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Inflammatory Australian media coverage of refugees and asylum seekers – an utterly marginalised subset of those from culturally and linguistically diverse communities portrayed as "mad, bad, sad or other" (Phillips & Tapsall 2007a, 2007b; Phillips 2009; Phillips 2011) - is frequently blamed for entrenched bigotry against these groups (Posetti 2007, 2009, 2010; Ewart & Posetti 2010; McKay, Thomas & Blood 2011).
How should journalism educators respond to this problem? And how should they respond in the context of an increasingly converged and social media-engaged industry, with a research objective?
At the University of Canberra (where the lead author taught broadcast and social journalism from 2003-2012) final year broadcast journalism students were partnered with the region's peak refugee agency, Canberra Refugee Support (CRS), the Australian Broadcasting Corporation, students at The Australian National University’s School of Music (who composed original music to score the stories under the supervision of the secondary author (who then taught Music at ANU) and the e-democracy portal OurSay. This was a public journalism (Rosen 1999, Gillmor 2004) project updated for the Social Media Age, with an emphasis on student reporters facilitating community engagement, participating in crowdsourcing and content amplification via Twitter, Facebook and blogs (C.f discussion of investigative social journalism practices and principles in Posetti 2013). The project became known by its Twitter hashtag #ReportingRefugees.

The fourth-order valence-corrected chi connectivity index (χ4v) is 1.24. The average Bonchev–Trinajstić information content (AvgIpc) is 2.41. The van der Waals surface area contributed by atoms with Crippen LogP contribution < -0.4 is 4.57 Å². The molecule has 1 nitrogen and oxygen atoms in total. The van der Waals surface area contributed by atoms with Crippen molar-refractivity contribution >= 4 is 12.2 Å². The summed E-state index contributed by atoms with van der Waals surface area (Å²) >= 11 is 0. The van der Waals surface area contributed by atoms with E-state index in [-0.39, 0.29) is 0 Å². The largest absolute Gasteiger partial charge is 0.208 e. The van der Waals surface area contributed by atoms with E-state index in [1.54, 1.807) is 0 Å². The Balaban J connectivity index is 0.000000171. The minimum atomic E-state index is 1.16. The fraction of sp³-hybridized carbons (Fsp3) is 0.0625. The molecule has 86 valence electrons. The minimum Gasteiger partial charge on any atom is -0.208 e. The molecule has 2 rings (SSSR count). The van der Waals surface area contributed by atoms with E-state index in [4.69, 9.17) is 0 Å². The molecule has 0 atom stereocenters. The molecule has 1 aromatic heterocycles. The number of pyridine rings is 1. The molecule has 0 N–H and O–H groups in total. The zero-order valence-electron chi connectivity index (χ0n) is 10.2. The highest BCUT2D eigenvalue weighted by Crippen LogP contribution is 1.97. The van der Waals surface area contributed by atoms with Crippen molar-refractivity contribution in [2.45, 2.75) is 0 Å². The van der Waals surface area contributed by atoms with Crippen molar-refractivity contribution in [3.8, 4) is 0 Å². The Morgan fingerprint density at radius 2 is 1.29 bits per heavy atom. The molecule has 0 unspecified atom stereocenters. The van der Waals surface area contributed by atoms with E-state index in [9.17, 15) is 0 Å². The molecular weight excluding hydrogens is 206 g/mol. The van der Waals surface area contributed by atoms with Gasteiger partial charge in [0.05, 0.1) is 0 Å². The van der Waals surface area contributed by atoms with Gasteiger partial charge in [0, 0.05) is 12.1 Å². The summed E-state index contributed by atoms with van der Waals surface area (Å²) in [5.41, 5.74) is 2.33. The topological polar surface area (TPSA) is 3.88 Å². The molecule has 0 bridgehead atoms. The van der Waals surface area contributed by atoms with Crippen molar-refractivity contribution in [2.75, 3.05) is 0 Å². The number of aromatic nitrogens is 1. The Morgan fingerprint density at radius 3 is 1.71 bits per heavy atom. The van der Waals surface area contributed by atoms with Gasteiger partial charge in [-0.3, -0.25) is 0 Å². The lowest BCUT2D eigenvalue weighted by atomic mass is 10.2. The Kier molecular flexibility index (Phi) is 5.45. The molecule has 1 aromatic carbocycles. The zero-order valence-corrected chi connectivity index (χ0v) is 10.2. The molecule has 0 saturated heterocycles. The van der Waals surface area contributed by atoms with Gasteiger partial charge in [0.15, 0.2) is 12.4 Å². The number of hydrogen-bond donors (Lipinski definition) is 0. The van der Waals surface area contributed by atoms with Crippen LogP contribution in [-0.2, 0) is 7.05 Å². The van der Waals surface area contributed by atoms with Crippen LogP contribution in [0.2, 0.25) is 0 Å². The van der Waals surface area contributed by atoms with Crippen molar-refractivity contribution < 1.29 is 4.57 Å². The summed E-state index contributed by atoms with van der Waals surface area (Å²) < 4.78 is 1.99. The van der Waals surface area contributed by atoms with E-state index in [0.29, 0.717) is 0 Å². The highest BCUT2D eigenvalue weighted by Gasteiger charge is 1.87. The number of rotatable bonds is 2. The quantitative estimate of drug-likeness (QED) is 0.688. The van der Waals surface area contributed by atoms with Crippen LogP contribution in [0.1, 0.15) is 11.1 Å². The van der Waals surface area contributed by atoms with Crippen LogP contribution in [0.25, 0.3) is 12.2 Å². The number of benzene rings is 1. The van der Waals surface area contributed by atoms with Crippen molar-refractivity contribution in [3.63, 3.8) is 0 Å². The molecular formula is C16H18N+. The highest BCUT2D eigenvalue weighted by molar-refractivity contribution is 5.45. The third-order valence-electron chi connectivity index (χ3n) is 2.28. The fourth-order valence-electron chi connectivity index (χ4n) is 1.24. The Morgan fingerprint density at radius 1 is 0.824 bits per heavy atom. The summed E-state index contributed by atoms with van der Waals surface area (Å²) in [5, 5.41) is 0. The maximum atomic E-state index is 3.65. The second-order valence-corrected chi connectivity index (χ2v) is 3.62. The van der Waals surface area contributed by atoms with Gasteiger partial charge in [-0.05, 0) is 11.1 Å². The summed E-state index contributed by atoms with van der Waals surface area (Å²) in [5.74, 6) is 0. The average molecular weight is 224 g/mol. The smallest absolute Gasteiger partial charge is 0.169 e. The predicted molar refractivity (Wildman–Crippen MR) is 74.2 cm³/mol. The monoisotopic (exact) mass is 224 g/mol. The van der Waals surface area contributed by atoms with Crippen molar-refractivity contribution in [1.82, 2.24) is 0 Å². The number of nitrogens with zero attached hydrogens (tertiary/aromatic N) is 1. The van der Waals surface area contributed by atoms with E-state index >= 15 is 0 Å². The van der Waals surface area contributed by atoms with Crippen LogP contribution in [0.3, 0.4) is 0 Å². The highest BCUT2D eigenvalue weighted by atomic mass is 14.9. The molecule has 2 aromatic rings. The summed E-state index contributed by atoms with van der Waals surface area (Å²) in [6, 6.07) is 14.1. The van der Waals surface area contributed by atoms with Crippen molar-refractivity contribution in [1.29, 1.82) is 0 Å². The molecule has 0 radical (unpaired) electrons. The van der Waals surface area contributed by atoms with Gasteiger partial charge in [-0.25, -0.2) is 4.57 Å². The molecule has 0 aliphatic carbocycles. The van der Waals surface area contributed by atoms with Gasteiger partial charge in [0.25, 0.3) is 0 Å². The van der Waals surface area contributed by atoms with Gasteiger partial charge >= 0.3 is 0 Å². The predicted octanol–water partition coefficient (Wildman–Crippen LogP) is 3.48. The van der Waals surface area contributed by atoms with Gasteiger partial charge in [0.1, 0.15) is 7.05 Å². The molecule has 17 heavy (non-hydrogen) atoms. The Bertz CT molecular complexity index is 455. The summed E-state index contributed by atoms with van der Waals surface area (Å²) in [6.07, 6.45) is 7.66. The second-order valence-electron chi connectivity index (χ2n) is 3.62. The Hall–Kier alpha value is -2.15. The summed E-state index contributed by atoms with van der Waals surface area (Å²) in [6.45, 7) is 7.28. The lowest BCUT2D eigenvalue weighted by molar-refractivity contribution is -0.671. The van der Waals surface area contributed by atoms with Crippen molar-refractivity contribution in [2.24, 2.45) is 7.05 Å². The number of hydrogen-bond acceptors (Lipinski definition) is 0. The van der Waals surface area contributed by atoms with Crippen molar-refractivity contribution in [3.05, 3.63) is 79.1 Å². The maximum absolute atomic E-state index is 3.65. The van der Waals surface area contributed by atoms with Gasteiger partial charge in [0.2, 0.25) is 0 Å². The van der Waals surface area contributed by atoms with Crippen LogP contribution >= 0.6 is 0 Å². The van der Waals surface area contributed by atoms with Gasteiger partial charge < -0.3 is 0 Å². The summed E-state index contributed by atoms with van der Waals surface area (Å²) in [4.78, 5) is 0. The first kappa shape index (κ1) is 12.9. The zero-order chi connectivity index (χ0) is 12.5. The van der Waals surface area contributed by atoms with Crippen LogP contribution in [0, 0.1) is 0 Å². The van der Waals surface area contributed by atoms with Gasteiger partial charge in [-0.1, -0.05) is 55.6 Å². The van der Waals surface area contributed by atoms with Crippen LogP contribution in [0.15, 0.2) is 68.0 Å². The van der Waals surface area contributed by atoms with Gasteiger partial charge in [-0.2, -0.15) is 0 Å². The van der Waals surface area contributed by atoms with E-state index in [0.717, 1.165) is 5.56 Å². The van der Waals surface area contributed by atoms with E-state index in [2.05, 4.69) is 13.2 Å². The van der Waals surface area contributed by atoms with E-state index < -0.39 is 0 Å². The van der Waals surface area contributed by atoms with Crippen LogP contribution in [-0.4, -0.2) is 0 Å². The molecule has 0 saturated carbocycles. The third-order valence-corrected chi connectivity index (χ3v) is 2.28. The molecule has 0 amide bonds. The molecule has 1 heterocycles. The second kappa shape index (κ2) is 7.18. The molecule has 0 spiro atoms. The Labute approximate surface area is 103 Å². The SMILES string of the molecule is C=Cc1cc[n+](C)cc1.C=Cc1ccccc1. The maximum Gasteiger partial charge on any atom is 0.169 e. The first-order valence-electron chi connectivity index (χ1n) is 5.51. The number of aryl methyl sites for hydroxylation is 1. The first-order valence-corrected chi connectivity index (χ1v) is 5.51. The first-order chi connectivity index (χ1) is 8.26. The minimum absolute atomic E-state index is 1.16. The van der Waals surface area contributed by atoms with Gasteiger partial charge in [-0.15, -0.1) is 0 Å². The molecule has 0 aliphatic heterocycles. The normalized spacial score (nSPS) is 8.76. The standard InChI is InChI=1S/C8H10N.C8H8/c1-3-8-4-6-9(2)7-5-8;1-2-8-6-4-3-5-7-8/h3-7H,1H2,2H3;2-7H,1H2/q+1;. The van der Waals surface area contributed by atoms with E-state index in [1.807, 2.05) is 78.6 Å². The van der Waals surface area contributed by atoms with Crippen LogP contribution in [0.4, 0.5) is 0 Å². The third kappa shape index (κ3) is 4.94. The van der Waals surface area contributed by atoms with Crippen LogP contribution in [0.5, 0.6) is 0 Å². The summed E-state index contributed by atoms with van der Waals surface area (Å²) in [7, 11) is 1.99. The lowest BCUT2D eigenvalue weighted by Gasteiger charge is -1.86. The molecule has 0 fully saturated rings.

This paper will discuss the project’s creative outputs, present the findings of a content analysis of fifty-two reflective practice blogs produced by the journalism students involved, and consider the reflections of project partners in the context of implications for future collaborative projects developed in accordance with this model.